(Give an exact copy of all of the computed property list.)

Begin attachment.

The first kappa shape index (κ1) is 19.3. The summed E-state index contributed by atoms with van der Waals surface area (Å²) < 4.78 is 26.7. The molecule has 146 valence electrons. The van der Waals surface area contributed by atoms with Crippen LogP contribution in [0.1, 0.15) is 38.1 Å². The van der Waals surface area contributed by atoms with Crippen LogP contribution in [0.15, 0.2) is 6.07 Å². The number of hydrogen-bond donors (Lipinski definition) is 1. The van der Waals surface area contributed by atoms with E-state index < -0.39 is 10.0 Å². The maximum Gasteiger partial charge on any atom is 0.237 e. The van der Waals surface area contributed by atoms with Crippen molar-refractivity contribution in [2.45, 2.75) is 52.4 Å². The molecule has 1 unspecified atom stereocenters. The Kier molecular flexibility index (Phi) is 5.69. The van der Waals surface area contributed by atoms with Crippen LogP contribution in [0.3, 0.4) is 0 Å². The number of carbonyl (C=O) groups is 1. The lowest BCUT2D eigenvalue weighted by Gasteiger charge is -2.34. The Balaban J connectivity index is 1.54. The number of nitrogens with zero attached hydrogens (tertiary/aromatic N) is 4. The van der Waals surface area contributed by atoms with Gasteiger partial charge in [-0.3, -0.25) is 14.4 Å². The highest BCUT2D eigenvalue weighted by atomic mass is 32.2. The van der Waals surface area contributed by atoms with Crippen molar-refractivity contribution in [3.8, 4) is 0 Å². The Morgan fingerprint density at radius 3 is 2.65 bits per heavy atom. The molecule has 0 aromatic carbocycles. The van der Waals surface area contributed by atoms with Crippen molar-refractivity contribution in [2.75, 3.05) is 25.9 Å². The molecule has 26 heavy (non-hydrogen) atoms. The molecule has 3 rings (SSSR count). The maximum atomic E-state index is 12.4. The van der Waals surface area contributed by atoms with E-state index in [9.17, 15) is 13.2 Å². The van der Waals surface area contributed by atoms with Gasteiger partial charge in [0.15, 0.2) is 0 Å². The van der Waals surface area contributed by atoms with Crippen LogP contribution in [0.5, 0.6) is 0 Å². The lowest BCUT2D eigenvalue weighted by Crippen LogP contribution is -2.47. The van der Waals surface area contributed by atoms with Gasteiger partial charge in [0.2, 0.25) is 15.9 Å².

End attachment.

The first kappa shape index (κ1) is 19.3. The summed E-state index contributed by atoms with van der Waals surface area (Å²) < 4.78 is 26.7. The molecule has 146 valence electrons. The van der Waals surface area contributed by atoms with Crippen LogP contribution in [0.1, 0.15) is 38.1 Å². The van der Waals surface area contributed by atoms with Crippen LogP contribution in [0.15, 0.2) is 6.07 Å². The number of hydrogen-bond donors (Lipinski definition) is 1. The van der Waals surface area contributed by atoms with E-state index < -0.39 is 10.0 Å². The maximum Gasteiger partial charge on any atom is 0.237 e. The van der Waals surface area contributed by atoms with Crippen molar-refractivity contribution in [2.45, 2.75) is 52.4 Å². The molecule has 1 unspecified atom stereocenters. The Kier molecular flexibility index (Phi) is 5.69. The van der Waals surface area contributed by atoms with Crippen LogP contribution in [0.3, 0.4) is 0 Å². The number of carbonyl (C=O) groups is 1. The lowest BCUT2D eigenvalue weighted by Gasteiger charge is -2.34. The Balaban J connectivity index is 1.54. The number of nitrogens with zero attached hydrogens (tertiary/aromatic N) is 4. The van der Waals surface area contributed by atoms with Gasteiger partial charge in [-0.3, -0.25) is 14.4 Å². The highest BCUT2D eigenvalue weighted by atomic mass is 32.2. The van der Waals surface area contributed by atoms with Crippen molar-refractivity contribution in [3.8, 4) is 0 Å². The Morgan fingerprint density at radius 3 is 2.65 bits per heavy atom. The molecule has 0 aromatic carbocycles. The van der Waals surface area contributed by atoms with Crippen molar-refractivity contribution in [2.75, 3.05) is 25.9 Å². The molecule has 26 heavy (non-hydrogen) atoms. The molecule has 3 rings (SSSR count). The maximum atomic E-state index is 12.4. The van der Waals surface area contributed by atoms with E-state index in [9.17, 15) is 13.2 Å². The van der Waals surface area contributed by atoms with Gasteiger partial charge in [0.15, 0.2) is 0 Å². The van der Waals surface area contributed by atoms with Crippen LogP contribution in [0.5, 0.6) is 0 Å². The lowest BCUT2D eigenvalue weighted by Crippen LogP contribution is -2.47. The van der Waals surface area contributed by atoms with Gasteiger partial charge in [0.2, 0.25) is 15.9 Å².